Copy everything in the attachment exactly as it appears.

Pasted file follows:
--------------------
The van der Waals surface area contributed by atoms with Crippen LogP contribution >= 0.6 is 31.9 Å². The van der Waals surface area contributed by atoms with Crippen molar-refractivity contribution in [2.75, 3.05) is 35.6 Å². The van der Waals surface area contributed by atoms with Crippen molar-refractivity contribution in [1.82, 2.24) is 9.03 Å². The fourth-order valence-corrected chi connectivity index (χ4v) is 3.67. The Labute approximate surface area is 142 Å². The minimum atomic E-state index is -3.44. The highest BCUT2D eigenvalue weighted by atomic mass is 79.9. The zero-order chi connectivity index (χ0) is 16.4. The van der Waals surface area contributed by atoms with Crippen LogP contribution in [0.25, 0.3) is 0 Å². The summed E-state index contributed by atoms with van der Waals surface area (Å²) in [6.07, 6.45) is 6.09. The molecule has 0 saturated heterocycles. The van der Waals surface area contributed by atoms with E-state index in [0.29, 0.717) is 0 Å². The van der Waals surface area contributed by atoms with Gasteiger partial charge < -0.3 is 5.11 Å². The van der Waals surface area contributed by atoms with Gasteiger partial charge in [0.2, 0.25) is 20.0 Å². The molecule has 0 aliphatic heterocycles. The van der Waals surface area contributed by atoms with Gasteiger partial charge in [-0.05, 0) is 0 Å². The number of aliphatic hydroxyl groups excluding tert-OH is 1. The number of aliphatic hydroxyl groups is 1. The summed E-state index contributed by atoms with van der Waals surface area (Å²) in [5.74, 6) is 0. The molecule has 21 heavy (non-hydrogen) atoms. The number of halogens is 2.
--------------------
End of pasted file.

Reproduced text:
The van der Waals surface area contributed by atoms with Crippen LogP contribution >= 0.6 is 31.9 Å². The van der Waals surface area contributed by atoms with Crippen molar-refractivity contribution in [2.75, 3.05) is 35.6 Å². The van der Waals surface area contributed by atoms with Crippen molar-refractivity contribution in [1.82, 2.24) is 9.03 Å². The fourth-order valence-corrected chi connectivity index (χ4v) is 3.67. The Labute approximate surface area is 142 Å². The minimum atomic E-state index is -3.44. The highest BCUT2D eigenvalue weighted by atomic mass is 79.9. The zero-order chi connectivity index (χ0) is 16.4. The van der Waals surface area contributed by atoms with Crippen LogP contribution in [0.25, 0.3) is 0 Å². The summed E-state index contributed by atoms with van der Waals surface area (Å²) in [6.07, 6.45) is 6.09. The molecule has 0 saturated heterocycles. The van der Waals surface area contributed by atoms with E-state index in [0.29, 0.717) is 0 Å². The van der Waals surface area contributed by atoms with Gasteiger partial charge < -0.3 is 5.11 Å². The van der Waals surface area contributed by atoms with Gasteiger partial charge in [0.2, 0.25) is 20.0 Å². The molecule has 0 aliphatic heterocycles. The van der Waals surface area contributed by atoms with Gasteiger partial charge in [-0.05, 0) is 0 Å². The number of aliphatic hydroxyl groups excluding tert-OH is 1. The number of aliphatic hydroxyl groups is 1. The summed E-state index contributed by atoms with van der Waals surface area (Å²) in [5.74, 6) is 0. The molecule has 21 heavy (non-hydrogen) atoms. The number of halogens is 2.